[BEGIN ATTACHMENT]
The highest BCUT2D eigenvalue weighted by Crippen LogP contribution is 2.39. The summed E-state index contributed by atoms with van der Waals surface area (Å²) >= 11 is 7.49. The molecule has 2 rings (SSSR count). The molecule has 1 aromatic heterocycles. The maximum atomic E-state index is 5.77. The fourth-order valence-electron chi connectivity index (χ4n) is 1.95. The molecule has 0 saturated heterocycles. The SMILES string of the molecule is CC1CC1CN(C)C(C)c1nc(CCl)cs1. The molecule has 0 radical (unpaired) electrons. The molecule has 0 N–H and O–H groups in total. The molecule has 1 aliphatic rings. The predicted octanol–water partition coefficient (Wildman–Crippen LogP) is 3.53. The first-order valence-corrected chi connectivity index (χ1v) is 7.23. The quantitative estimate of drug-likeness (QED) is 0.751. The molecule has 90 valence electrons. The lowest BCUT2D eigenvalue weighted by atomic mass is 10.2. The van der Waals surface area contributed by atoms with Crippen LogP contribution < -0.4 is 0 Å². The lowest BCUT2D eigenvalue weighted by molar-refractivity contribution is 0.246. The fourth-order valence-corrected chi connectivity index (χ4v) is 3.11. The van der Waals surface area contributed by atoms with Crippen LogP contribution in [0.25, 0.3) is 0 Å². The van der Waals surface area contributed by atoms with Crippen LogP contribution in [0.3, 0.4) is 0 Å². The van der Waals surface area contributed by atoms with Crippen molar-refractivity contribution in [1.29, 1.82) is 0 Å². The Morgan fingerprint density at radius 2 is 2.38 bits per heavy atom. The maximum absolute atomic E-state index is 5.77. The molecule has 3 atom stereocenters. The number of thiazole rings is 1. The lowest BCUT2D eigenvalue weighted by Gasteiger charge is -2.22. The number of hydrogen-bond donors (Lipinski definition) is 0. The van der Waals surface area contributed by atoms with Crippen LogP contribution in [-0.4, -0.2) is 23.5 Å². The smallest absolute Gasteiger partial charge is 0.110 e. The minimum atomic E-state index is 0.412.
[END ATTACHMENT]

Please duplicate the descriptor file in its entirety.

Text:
The highest BCUT2D eigenvalue weighted by Crippen LogP contribution is 2.39. The summed E-state index contributed by atoms with van der Waals surface area (Å²) >= 11 is 7.49. The molecule has 2 rings (SSSR count). The molecule has 1 aromatic heterocycles. The maximum atomic E-state index is 5.77. The fourth-order valence-electron chi connectivity index (χ4n) is 1.95. The molecule has 0 saturated heterocycles. The SMILES string of the molecule is CC1CC1CN(C)C(C)c1nc(CCl)cs1. The molecule has 0 radical (unpaired) electrons. The molecule has 0 N–H and O–H groups in total. The molecule has 1 aliphatic rings. The predicted octanol–water partition coefficient (Wildman–Crippen LogP) is 3.53. The first-order valence-corrected chi connectivity index (χ1v) is 7.23. The quantitative estimate of drug-likeness (QED) is 0.751. The molecule has 90 valence electrons. The lowest BCUT2D eigenvalue weighted by atomic mass is 10.2. The van der Waals surface area contributed by atoms with Crippen LogP contribution < -0.4 is 0 Å². The lowest BCUT2D eigenvalue weighted by molar-refractivity contribution is 0.246. The fourth-order valence-corrected chi connectivity index (χ4v) is 3.11. The van der Waals surface area contributed by atoms with Crippen LogP contribution in [0.25, 0.3) is 0 Å². The van der Waals surface area contributed by atoms with Crippen LogP contribution in [0.3, 0.4) is 0 Å². The van der Waals surface area contributed by atoms with Crippen molar-refractivity contribution in [1.29, 1.82) is 0 Å². The Morgan fingerprint density at radius 2 is 2.38 bits per heavy atom. The maximum absolute atomic E-state index is 5.77. The molecule has 3 atom stereocenters. The number of thiazole rings is 1. The lowest BCUT2D eigenvalue weighted by Gasteiger charge is -2.22. The number of hydrogen-bond donors (Lipinski definition) is 0. The van der Waals surface area contributed by atoms with Crippen LogP contribution in [-0.4, -0.2) is 23.5 Å². The smallest absolute Gasteiger partial charge is 0.110 e. The minimum atomic E-state index is 0.412.